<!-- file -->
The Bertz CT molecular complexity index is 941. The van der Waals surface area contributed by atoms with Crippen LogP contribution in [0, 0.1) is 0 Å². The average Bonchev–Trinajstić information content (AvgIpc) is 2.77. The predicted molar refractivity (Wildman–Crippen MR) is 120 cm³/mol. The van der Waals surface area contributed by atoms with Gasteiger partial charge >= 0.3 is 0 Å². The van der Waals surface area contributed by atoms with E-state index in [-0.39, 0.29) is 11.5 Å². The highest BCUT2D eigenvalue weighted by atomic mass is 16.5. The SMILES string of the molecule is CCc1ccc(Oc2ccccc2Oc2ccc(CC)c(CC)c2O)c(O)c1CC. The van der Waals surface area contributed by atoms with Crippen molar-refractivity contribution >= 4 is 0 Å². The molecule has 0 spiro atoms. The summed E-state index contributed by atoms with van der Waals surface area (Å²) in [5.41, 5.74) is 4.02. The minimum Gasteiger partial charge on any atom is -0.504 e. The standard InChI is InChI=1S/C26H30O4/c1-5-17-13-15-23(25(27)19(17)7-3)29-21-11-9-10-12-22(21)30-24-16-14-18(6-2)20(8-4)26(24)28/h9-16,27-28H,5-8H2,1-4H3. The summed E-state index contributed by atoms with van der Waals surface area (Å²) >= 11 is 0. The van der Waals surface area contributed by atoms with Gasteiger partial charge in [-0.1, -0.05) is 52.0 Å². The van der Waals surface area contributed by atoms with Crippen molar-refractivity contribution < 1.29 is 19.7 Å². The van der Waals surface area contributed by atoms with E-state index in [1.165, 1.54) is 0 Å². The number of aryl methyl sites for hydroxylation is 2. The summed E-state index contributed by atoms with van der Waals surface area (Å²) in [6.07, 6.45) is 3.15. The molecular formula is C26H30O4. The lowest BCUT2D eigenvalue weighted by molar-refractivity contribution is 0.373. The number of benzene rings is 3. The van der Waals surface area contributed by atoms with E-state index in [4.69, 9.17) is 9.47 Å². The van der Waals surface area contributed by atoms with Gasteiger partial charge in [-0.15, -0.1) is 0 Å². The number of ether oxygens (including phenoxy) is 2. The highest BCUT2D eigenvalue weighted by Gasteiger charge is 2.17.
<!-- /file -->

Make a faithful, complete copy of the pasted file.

The Bertz CT molecular complexity index is 941. The van der Waals surface area contributed by atoms with Crippen LogP contribution in [0, 0.1) is 0 Å². The average Bonchev–Trinajstić information content (AvgIpc) is 2.77. The predicted molar refractivity (Wildman–Crippen MR) is 120 cm³/mol. The van der Waals surface area contributed by atoms with Gasteiger partial charge >= 0.3 is 0 Å². The van der Waals surface area contributed by atoms with E-state index in [-0.39, 0.29) is 11.5 Å². The highest BCUT2D eigenvalue weighted by atomic mass is 16.5. The SMILES string of the molecule is CCc1ccc(Oc2ccccc2Oc2ccc(CC)c(CC)c2O)c(O)c1CC. The van der Waals surface area contributed by atoms with Crippen molar-refractivity contribution >= 4 is 0 Å². The molecule has 0 spiro atoms. The summed E-state index contributed by atoms with van der Waals surface area (Å²) in [5.41, 5.74) is 4.02. The minimum Gasteiger partial charge on any atom is -0.504 e. The standard InChI is InChI=1S/C26H30O4/c1-5-17-13-15-23(25(27)19(17)7-3)29-21-11-9-10-12-22(21)30-24-16-14-18(6-2)20(8-4)26(24)28/h9-16,27-28H,5-8H2,1-4H3. The summed E-state index contributed by atoms with van der Waals surface area (Å²) >= 11 is 0. The van der Waals surface area contributed by atoms with Gasteiger partial charge in [-0.1, -0.05) is 52.0 Å². The van der Waals surface area contributed by atoms with Crippen molar-refractivity contribution < 1.29 is 19.7 Å². The van der Waals surface area contributed by atoms with E-state index in [1.165, 1.54) is 0 Å². The number of aryl methyl sites for hydroxylation is 2. The summed E-state index contributed by atoms with van der Waals surface area (Å²) in [6.07, 6.45) is 3.15. The molecular formula is C26H30O4. The lowest BCUT2D eigenvalue weighted by molar-refractivity contribution is 0.373. The number of benzene rings is 3. The van der Waals surface area contributed by atoms with E-state index in [4.69, 9.17) is 9.47 Å². The van der Waals surface area contributed by atoms with Gasteiger partial charge in [-0.15, -0.1) is 0 Å². The number of ether oxygens (including phenoxy) is 2. The highest BCUT2D eigenvalue weighted by Gasteiger charge is 2.17.